Being a vampire sucks. It’s a bad joke, I know, but it’s the truth.
—Mick St. John (Alex O’Louglin)
The dominant theme of the new TV season is the extraordinary hero: the geek-super-agent, bionic woman, slacker-soul-collector, and now—again—vampire. More specifically, Moonlight, which premieres tonight, features a vampire who’s also a private investigator. It’s inevitable that Mick St. John (Alex O’Louglin) will be compared to Angel (David Boreanaz), but they have little in common aside from the dark moodiness one expects in the undead and the fact that neither consumes live human victims’ blood (St. John injects himself with blood he obtains from a friend at the morgue).
Their differences are underscored in Moonlight‘s early moments, which let viewers know immediately that it operates within the parameters of a new mythology. In the premiere episode’s opening scene, Mick is imagining himself being interviewed about life as a vampire but live among us during the day. They don’t sleep in coffins (he sleeps in a freezer), crosses have no effect on them, garlic is good on pizzas but not for warding off evil, and a wooden stake through the heart won’t kill a vampire, even if it does hurt. Most important, there are only two ways to kill a vampire: burning or decapitation.
Although Mick is a relative newbie as a vampire, having only been “turned” 60 years ago, he is an old hand at detective work. The series’ first case ties in with one he worked 20 years earlier. The original case involved his vampire wife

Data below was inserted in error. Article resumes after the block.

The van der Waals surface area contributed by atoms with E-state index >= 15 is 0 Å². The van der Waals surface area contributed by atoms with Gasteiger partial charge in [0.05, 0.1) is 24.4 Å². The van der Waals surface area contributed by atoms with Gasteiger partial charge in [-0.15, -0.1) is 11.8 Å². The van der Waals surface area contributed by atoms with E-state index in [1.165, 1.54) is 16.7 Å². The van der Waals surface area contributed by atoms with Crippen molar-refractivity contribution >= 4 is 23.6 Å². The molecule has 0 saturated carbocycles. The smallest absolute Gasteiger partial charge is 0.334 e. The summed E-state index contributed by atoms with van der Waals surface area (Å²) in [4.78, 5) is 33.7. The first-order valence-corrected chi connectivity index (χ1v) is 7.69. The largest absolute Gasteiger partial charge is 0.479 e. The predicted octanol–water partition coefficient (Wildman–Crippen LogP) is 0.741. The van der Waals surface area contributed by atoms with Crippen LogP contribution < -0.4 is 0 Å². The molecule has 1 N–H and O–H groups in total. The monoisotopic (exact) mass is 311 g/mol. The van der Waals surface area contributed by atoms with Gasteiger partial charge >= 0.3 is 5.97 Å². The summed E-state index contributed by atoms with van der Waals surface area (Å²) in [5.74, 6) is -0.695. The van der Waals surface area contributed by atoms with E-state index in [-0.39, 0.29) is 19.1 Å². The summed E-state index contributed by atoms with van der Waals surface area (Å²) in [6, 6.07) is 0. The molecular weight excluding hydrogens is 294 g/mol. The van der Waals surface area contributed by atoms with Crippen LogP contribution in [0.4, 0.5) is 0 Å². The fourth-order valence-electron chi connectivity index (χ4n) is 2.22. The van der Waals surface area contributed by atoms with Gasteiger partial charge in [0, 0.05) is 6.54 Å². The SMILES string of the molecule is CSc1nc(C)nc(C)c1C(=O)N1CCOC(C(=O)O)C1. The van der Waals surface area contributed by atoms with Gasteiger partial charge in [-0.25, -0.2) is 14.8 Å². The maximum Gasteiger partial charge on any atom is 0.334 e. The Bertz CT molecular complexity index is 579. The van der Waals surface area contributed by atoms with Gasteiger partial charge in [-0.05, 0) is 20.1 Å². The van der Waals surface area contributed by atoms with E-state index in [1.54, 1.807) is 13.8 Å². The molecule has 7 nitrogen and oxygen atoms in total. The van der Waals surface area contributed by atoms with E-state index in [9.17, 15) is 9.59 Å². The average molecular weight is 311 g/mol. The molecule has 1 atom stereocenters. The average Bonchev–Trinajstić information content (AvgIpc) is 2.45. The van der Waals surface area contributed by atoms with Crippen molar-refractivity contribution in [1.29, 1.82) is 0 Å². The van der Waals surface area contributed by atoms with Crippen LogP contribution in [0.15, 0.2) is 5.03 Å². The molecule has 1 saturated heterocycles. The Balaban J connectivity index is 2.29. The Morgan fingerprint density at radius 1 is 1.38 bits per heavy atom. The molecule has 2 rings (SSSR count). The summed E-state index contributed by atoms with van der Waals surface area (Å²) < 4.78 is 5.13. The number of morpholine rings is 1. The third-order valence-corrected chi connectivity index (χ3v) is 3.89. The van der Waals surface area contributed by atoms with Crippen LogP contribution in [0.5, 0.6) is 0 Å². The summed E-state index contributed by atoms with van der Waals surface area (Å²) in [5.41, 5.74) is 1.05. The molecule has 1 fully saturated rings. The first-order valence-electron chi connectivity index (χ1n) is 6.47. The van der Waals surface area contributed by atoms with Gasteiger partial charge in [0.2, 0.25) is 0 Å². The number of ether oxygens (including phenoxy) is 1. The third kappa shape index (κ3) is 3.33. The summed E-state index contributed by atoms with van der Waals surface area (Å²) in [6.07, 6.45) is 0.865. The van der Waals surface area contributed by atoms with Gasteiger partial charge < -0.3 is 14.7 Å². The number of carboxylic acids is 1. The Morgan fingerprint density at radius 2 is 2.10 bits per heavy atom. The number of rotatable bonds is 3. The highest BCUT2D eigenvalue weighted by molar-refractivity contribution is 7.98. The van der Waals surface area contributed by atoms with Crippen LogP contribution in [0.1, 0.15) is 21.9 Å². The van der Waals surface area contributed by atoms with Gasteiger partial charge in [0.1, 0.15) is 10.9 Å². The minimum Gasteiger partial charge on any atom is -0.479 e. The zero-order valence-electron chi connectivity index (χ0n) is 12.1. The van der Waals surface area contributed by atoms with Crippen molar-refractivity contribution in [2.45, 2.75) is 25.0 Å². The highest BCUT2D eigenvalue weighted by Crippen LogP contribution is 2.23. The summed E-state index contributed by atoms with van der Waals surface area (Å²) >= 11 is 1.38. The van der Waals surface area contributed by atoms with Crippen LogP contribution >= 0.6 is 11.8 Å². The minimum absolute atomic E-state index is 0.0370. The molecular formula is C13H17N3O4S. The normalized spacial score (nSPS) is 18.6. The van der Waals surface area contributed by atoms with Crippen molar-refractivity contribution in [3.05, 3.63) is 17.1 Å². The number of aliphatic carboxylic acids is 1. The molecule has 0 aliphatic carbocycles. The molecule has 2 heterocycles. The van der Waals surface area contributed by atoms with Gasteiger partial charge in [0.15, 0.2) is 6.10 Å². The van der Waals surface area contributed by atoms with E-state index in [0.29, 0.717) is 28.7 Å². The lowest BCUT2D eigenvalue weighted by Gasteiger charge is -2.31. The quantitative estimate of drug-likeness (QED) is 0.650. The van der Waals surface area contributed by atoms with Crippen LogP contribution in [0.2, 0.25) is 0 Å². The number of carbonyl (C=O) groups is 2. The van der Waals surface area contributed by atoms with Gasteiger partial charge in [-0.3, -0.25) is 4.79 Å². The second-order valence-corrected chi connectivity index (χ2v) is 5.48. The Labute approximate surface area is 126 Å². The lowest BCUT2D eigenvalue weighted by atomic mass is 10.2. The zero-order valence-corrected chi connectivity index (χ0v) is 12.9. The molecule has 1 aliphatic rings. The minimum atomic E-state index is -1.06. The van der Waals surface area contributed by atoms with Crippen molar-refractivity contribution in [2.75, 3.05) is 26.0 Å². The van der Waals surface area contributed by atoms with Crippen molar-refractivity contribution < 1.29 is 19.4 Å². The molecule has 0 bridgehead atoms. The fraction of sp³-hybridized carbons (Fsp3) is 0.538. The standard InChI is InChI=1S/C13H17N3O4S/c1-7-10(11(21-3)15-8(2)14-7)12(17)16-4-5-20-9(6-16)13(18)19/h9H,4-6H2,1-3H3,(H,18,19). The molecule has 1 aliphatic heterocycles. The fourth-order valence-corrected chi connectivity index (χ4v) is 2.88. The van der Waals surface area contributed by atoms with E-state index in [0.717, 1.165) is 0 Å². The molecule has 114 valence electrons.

Coraline’s (Shannyn Sossamon) attempts to lure Mick back to her by kidnapping a child for the couple to raise together. After rescuing the girl and killing Coraline, Mick has kept tabs on the girl from afar.
Now fully grown, Beth Turner (Sophia Myles) is a reporter for tabloid TV. When she begins to investigate the murder of a young co-ed with two puncture wounds in her neck, Mick gets involved. Working together, Beth and Mick are led to Anthropology professor Christian Ellis (Rudolf Martin), who professes to be a vampire and leads a group of students in secret cult of vampire worship. Ellis is the natural suspect for the murder, and Beth goes undercover to expose him. Predictably, she is soon in peril.
Also predictably, Beth witnesses Mick’s vampire qualities only after she has been drugged, which gives him something like plausible deniability for what she thinks she saw. Eventually, though, she remembers that Mick is the rescuer from her childhood. This sets up a potential dilemma for the vampire, as his fatherly instincts conflict with his romantic attraction to Beth. Such tension falls in line with Moonlight‘s noirish tone. Mick is the typical private eye torn by his passion for the femme (not quite fatale), as well as a loner. He does, however, have one true friend, business tycoon and fellow vampire Josef Konstantin (Jason Dohring).
The generic mashing of noir and horror is announced in a flashback scene, wherein Mick recalls the visit of Beth’s mother to hire him. Shot in black and white and featuring that favorite Sam Spade plot jump-starter, the distraught woman pounding on the office door, the sequence is well played but too obvious, suggesting that Moonlight doesn’t expect viewers to follow the detective-vampire entanglings (or that they’ve seen Angel). All this amounts to an excess of darkness in Moonlight, both literally and figuratively. The one comic element is the smart-ass Josef, whose brief appearance during the premiere episode is both welcome and promising.
With a winning lead player and supporting cast, plus an interesting premise, Moonlight has potential. Perhaps appropriately, given its inclinations toward mystery and shadows, the first episode doesn’t reveal whether or not it will meet that potential.